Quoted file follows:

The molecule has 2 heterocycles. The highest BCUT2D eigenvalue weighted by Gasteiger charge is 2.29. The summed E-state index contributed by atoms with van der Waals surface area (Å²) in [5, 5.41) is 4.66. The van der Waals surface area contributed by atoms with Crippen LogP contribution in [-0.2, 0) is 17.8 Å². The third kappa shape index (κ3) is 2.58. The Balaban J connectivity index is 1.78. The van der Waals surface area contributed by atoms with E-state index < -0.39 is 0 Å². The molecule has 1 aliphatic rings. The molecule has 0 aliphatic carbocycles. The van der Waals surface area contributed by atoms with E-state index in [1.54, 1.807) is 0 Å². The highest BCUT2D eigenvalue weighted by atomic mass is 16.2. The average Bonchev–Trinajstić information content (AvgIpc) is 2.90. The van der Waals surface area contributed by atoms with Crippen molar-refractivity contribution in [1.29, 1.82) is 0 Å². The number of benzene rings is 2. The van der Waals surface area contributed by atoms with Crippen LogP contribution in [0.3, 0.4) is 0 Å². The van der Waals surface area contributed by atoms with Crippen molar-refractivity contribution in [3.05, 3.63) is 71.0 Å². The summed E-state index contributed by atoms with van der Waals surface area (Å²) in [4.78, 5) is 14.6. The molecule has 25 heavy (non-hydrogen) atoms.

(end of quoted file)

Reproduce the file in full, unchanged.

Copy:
The molecule has 2 heterocycles. The highest BCUT2D eigenvalue weighted by Gasteiger charge is 2.29. The summed E-state index contributed by atoms with van der Waals surface area (Å²) in [5, 5.41) is 4.66. The van der Waals surface area contributed by atoms with Crippen LogP contribution in [-0.2, 0) is 17.8 Å². The third kappa shape index (κ3) is 2.58. The Balaban J connectivity index is 1.78. The van der Waals surface area contributed by atoms with E-state index < -0.39 is 0 Å². The molecule has 1 aliphatic rings. The molecule has 0 aliphatic carbocycles. The van der Waals surface area contributed by atoms with E-state index in [1.54, 1.807) is 0 Å². The highest BCUT2D eigenvalue weighted by atomic mass is 16.2. The average Bonchev–Trinajstić information content (AvgIpc) is 2.90. The van der Waals surface area contributed by atoms with Crippen molar-refractivity contribution in [1.29, 1.82) is 0 Å². The number of benzene rings is 2. The van der Waals surface area contributed by atoms with Crippen LogP contribution in [0.3, 0.4) is 0 Å². The van der Waals surface area contributed by atoms with Crippen molar-refractivity contribution in [3.05, 3.63) is 71.0 Å². The summed E-state index contributed by atoms with van der Waals surface area (Å²) in [4.78, 5) is 14.6. The molecule has 25 heavy (non-hydrogen) atoms.